A raw material sourced from a type of banana plant, Musa textilis, is now in high demand due to the global shortage of one of the most important tools against the coronavirus pandemic — personal protective equipment (PPE). Locally known as abaca, it has been one of the country’s top traditional cash crops for decades, along with sugar and tobacco, and appears to be making a comeback as the world rushes to produce more PPE.
Even before the pandemic, there was a supply deficit of 100,000 to 125,000 metric tons for abaca, which the Philippines exports to manufacturers of specialty non-woven fabrics in Europe, China and Japan. The sturdy fiber is ideal for making face masks, lab gowns, and head and shoe covers.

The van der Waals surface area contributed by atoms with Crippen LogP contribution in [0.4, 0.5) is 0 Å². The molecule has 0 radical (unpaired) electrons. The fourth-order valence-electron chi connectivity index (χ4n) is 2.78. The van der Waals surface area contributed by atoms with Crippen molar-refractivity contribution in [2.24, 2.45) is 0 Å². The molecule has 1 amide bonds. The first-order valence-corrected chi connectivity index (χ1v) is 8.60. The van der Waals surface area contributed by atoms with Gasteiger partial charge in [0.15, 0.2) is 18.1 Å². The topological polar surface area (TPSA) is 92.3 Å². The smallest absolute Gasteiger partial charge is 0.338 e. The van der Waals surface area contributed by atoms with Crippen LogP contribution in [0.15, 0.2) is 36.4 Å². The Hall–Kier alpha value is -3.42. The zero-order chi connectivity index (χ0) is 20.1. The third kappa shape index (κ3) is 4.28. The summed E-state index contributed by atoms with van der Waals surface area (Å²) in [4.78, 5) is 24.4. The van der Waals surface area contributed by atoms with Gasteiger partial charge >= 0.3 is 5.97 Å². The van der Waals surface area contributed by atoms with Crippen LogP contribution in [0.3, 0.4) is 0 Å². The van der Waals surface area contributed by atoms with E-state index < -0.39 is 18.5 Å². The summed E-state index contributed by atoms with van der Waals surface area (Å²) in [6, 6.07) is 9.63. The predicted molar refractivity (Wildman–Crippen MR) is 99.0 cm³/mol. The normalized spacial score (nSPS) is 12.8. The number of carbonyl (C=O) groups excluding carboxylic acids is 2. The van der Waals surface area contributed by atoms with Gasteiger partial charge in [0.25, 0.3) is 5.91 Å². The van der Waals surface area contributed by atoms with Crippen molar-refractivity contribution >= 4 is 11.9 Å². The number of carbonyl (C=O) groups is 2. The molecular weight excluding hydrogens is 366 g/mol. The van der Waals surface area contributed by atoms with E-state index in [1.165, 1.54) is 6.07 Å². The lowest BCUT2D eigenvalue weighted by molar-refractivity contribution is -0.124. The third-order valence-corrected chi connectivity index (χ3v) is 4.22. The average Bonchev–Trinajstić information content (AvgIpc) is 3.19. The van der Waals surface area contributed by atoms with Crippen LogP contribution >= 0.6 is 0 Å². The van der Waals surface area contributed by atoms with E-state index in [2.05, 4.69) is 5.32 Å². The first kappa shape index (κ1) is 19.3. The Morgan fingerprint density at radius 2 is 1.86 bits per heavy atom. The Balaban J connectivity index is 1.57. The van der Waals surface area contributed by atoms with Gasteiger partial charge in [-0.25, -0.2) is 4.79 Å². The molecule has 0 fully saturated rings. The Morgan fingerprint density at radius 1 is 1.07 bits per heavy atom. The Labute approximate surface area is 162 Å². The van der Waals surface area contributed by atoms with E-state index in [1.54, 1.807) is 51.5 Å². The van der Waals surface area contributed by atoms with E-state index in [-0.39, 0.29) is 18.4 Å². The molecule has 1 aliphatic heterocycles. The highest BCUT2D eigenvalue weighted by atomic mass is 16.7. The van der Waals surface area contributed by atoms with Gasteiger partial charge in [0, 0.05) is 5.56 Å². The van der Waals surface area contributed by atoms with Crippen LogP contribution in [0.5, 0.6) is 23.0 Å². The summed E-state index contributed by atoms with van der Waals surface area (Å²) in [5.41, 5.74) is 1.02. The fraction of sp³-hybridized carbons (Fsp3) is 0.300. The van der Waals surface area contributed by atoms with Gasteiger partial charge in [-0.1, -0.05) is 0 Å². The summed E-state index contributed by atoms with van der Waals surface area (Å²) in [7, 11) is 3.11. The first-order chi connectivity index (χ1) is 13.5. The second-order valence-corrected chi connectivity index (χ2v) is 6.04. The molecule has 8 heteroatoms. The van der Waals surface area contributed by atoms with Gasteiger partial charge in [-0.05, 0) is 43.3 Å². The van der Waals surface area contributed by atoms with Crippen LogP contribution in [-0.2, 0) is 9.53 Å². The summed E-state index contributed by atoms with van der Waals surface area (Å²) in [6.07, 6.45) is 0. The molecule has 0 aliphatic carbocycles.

Notably, the Department of Science and Technology (DOST) Region 10 has recently conducted a test on abaca filtration and absorption, and results showed that the abaca fiber mask has a filtration rate 7 times better than cloth masks and has lower water absorption than N95 masks.
At present, the Philippines only has 142,000 ha of land dedicated to growing hemp, with an average fiber yield per hectare of 0.54 MT. Of the country’s 81 provinces, 51 have abaca farms. However, the Philippines remains the world’s leading abaca producer with about 90,000 farmers involved in its cultivation. The sector contributes PHP 4.7 billion (USD 93 million) to the economy annually and supplies 85 percent of the world’s abaca requirement.
(Sources: ABS-CBN; Inquirer.Net; Rappler)